Consumer Hub: Protection & Prevention

The Drumbeat Continues: Top 10 Ways to Protect Senior Investors

The Securities and Exchange Commission and FINRA have been raising the bar on senior investor safety, conducting several initiatives since 2007. Now comes a report entitled National Senior Investor Initiative: A Coordinated of Examinations. If you are involved in serving the senior marketplace as a life or health insurance agent or registered investment advisor, you may want to review it.

Based on 44 broker-dealer examinations, the regulators identified a number of best practices they believe can further reduce senior investor abuse. Although the report was prepared for broker-dealers, most recommendations also apply to advisors who wish to ramp up their own compliance efforts. Best practices to adopt include:

  • Increase transparency and communications around advisor compensation. The goal: to make sure all senior investors understand how their advisors are compensated. Advisors should provide a detailed schedule of fees and expenses for every product provided and explain all cost/fee elements in simple terms.

  • Complete a comprehensive investor profile, documenting the senior’s financial resources, preferences, and appetite for risk.

  • Follow broker-dealer suitability requirements, making sure all products recommended are consistent with client wishes and risk appetite and completing all required forms.

  • For seniors who purchase variable annuities for their individual retirement account, explain alternatives and tax implications.

  • Document all conversations in order to prevent complaints and errors-and-omissions disputes. When a client agrees to a proposed investment strategy or product, document that decision in the file, as well.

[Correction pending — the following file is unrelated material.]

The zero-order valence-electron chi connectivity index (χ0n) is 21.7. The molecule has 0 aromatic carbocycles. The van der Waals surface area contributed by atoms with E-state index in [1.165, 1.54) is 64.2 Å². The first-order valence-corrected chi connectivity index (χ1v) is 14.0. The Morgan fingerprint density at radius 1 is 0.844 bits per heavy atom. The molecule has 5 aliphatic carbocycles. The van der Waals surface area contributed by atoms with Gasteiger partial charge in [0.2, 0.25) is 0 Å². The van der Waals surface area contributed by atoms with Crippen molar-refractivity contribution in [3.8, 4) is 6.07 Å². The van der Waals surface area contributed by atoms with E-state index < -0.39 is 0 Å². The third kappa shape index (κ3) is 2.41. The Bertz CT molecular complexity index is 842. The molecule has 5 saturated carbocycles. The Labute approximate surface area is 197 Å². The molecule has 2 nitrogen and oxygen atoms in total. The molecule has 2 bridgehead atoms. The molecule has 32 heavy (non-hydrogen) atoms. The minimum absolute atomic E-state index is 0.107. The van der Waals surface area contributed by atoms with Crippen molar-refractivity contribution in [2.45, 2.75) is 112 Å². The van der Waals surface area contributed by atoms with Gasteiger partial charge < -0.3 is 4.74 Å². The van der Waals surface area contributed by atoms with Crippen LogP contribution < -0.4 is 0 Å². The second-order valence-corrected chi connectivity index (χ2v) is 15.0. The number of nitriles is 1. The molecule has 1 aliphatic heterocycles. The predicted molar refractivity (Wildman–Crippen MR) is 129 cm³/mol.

• Provide all required disclosure forms and secure the client’s signature on each form.

  • If you do seminar marketing, submit your script and visuals ahead of time for approval. During the session, avoid improper terminology or misrepresentations that violate FINRA requirements.

  • If you wish to pursue a senior designation, get your broker-dealer’s authorization first. Then select one that offers a rigorous program of study. Also check to see that the granting body is accredited, and that the program has a continuing-education component.

  • Prepare yourself to address cases of diminished investor capacity. Know the symptoms and signs and what to do if you notice a problem. Protect yourself by having a family member sit in on all client meetings.

  • If a senior complains about the products or services you’ve rendered, document it and comply with your broker-dealer’s requirements for flagging and submitting senior complaints.

With seniors in the spotlight and advisor sanctions increasing, the National Ethics Association recommends serving senior clients with compassion, attention to detail, and compliance discipline. Anything less could get you in hot water with the authorities and spark an errors and omissions insurance claim. Good luck!

For information on affordable errors and omissions insurance for low-risk insurance, investment, and real estate professionals, visit E&OforLess.com. For information on ethical sales practices, please visit the National Ethics Association’s Ethics Center.